The deep gill nets with 1.5 cm mesh aperture in the cod end were set at the highest tide along the mudflat and mangrove forest and retrieved after 2–3 h during ebb tide to collect monthly fish specimens in the study region. The fish was sexed based on the external morphology of genital papilla shape (female: oval shape and male: triangle sharp), before being stored in 5% formalin and transported to the laboratory. Fish specimens, in the laboratory, were measured total length (0.1 cm) and weighed (0.01 g). The water temperature and salinity at the study site were measured monthly using a thermometer and a refractometer, respectively, to test if the environmental factors influence the sex ratio.

Data analysis

The difference in male and female T. vagina ratio was tested by χ2 performed by SPSS v.21. The population parameters of this species were calculated using FiSAT II software based on monthly total length measurement data (Gayanilo et al., 2005). The initial asymptotic length (L) was calculated as a/b and Z/K was defined as –(1+b)/b from the linear regression Ḹ-L’ = a+bL’, where, L’ is the cut off length; is the mean length of all fish (≥ L’, ..............); a is the regression intercept, and b is the regression slope (Powell, 1979; Pauly, 1986; Wetherall, 1986). The preliminary asymptotic length was used to optimize the asymptotic length (L) and the growth parameter (K) using the ELEFAN I procedure (Pauly and David, 1981; Pauly, 1982, 1987).

The total mortality rate (Z) was calculated from the length-converted capture curve (Beverton and Holt, 1957; Ricker, 1975). The natural mortality rate (M) was obtained the equation LogM = -0.0066 – 0.279LogL+ 0.6543LogK + 0.463LogT, where, L and K were achieved from the ELEFAN I and T was the mean of annual water temperature (oC) in the study region (Pauly, 1980). The fishing mortality (F) was estimated from the equation F = ZM, and the exploitation rate (E) was calculated as E = F/Z (Ricker, 1975). The length-converted catch curve was used to compute the probability of capture for each size class, while the seasonal recruitment pattern was obtained from the length-frequency data set and the fish length entry firstly into the population for catching (Lc) was computed by plotting the cumulative probability of capture against the class mid-length (Pauly, 1987). The back-projected data was maximum likelihood using NORMSEP procedure (Hasselblad, 1966).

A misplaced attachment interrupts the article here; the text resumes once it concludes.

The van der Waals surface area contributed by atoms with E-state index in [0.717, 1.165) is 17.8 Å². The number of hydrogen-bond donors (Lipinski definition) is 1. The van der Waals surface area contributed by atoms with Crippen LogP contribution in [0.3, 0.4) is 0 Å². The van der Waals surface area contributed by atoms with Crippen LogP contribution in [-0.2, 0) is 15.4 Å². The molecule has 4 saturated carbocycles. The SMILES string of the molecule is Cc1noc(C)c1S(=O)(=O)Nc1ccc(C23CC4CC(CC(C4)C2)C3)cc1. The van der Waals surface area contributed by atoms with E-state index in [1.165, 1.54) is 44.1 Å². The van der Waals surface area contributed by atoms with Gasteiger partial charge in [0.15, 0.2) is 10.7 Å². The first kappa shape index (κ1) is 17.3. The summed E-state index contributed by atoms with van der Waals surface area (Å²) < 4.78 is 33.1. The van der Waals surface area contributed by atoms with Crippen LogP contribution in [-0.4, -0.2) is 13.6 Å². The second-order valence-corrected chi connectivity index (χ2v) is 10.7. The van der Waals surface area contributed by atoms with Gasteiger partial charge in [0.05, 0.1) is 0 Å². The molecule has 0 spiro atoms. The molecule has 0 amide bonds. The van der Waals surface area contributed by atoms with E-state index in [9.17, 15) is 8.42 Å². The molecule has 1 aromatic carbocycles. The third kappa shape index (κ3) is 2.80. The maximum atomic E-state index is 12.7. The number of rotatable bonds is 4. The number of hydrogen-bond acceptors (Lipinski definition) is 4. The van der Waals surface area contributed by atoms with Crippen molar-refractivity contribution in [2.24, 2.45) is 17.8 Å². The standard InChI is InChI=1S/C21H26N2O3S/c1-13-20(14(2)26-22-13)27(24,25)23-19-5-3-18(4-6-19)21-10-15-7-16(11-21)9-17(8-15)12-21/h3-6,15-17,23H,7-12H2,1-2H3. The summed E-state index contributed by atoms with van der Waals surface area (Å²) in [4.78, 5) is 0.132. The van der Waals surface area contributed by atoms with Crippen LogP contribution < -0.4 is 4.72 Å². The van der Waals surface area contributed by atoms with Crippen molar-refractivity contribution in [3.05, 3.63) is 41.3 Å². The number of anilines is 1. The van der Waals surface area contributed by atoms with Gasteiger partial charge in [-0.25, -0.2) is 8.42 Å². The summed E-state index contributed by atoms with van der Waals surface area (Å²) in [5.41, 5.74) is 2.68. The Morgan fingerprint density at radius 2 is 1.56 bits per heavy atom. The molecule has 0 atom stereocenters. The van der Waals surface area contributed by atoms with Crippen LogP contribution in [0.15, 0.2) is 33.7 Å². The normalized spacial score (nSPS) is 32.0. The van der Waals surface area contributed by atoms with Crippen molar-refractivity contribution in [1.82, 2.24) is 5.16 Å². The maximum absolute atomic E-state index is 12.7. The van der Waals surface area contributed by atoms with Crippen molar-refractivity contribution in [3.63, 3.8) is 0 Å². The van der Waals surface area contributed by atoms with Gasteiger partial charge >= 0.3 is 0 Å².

The goby stock and yield were estimated from the yield-per-recruit model of Beverton and Holt (1957) (Sparre and Venema, 1992). The yield-per-recruit (Y’/R) was calculated using the equation:

Image6819159.PNG 

where, U=1–(Lc/L) is the fraction of growth to be completed after entering the exploitation phase, and the biomass-per-recruit relation (B’/R) was computed from the equation B’/R = Y’/R/F (Beverton and Holt, 1966).

The maximum yield exploitation rate (Emax), the exploitation rate with the minimal increase of 10% of (E0.1), and the exploitation rate with the reduction of stock to 50% (E0.5) were estimated from the knife-edge selection (Beverton and Holt, 1966). A combination analysis of E and isopleth ratio (Lc/L) was used to determine the goby fishing status based on the method of Pauly and Soriano (1986).

The index of overall growth performance (Φ’) was calculated from the equation Φ = LogK + 2LogL∞, where, K and L are two parameters of the von Bertalanffy curve, which was used to compare the von Bertalanffy growth parameters of T. vagina and other goby fishes dwelling in the same habitat (Pauly and Munro, 1984). The longevity (tmax) of T. vagina was calculated as tmax = 3/K, where, K was the growth parameter, and t0 was the age when the egg was fertilized (Taylor, 1958; Pauly, 1980).

 

Table I.- The sex ratio of the goby T. vagina.

Sampling time

Fish groups

Sum

F / M

χ2

P

X

F

M

10/2014

 

34

26

60

1:0.76

1.07

0.30

11/2014

 

88

73

161

1:0.83

1.40

0.24

12/2014

23

22

28

73

1:1.27

0.72

0.40

1/2015

6

90

78

174

1:0.87

0.86

0.36

2/2015

26

39

46

111

1:1.18

0.58

0.45

3/2015

5

39

36

80

1:0.95

0.12

0.73

4/2015

 

55

44

99

1:0.80

1.22

0.27

5/2015